12 February, 2011 02:41  
Blogger Stan B. said...

Perhaps we shouldn't condemn the photo itself because of how it was initially (mis)used. But now it has that baggage, fair or unfair to the image itself- not to mention the subject. Certainly, mention should have been made of the controversy- and the time to set it right was during the judging and awarding.

13 February, 2011 21:59  
Blogger Stephen said...

No image has a single meaning, and it's a mistake to suggest a permanent monolithic significance to Jodi's image just because of Time's use of the picture. Time's use was prominent in 2010 and as the image evolves in our cultural awareness this prominence will fade. For example, this very article recontextualizes the image in an anti-war context, giving it a new and contradictory meaning. "Who is using this photograph and to what end?" In this instance it's Jim Johnson subverting the original use. Neither do I see evidence that the jury ignored alternate meanings of the image. If anything, Jim is at risk of being seen to impose a meaning of his choice on the image, which will itself dissolve as the picture's significance morphs over the coming years.
Stephen Mayes

15 February, 2011 09:33  
Blogger nikos efstratiou said...

Dear Jim,

I like the way you have deconstructed the award winning picture of this year's World Press Photo Award. The only thing I might disagree with is that for me the World Press Photo (W.P.P) jury have neither neglected to ask David Levi Strauss' question not asked it at the first place and then put it aside. The question is more rhetorical in my opinion, as the W.P.P. jury this year used this photo as world propaganda, as you mention in you title. Unfortunately, the jury of the award has been doing so in the last few years. This portrait does not show anything 'new' to its audience, the picture has no 'punctum'. The jury just wanted to repeat last year's Time headline 'What Happens If We Leave Afghanistan'. Moreover, and I hope I do not make any wild reading here, in our collective consciousness we have Steve McCurry's 'Afghan Girl' picture. The aesthetics of Bieber's image are very similar (if not the same), but not the rhetoric. The rhetoric is documentary propaganda at its best. By this I do not mean what Bieber's initial intention was, but rather how the image was used, circulated and distributed and in which context.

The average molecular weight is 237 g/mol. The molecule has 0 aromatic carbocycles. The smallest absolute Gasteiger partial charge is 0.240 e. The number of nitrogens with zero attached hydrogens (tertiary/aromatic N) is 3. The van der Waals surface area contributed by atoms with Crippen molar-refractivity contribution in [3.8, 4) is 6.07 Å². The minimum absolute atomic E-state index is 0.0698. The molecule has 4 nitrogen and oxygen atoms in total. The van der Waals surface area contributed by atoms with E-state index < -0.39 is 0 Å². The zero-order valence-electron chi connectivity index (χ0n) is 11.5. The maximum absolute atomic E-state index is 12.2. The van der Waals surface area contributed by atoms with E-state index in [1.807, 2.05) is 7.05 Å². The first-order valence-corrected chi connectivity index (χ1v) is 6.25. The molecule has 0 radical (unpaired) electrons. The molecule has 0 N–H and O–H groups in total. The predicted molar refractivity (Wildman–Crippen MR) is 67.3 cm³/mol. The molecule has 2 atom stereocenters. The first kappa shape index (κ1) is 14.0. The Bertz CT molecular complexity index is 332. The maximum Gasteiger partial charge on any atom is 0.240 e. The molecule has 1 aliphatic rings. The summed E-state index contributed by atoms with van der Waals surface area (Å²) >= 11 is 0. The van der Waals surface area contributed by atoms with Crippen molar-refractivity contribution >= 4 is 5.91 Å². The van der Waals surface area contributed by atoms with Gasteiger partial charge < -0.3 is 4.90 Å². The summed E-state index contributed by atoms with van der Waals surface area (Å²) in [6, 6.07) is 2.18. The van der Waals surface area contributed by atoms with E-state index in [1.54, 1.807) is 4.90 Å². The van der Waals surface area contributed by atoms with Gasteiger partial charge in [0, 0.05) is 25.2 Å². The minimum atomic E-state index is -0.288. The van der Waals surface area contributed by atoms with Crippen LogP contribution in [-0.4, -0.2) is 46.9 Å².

15 February, 2011 11:47  
Blogger snafubar said...

Propaganda is as much in the perspective of the observer as it is in the intent of the publisher. To say that there is some bias in publishing this photo because it enables or justifies any effort toward war in Afghanistan (which I am against) should not - how can it? - erase what is reality. Should this woman indeed keep her face hidden for the rest of her life precisely because she represents the brutality of Afghan tribalism, politics, and religion? Some photos are what they are, because they exist. To what ends those photos are used may be in dispute or held in contempt, but in the end this photo represents the subject of the shot itself. To claim she must not be shown for what she represents is as much propaganda as is any publicity the photo gathers, and for exactly the same reasons even if the goals are directly in opposition to one another.

13 March, 2012 07:15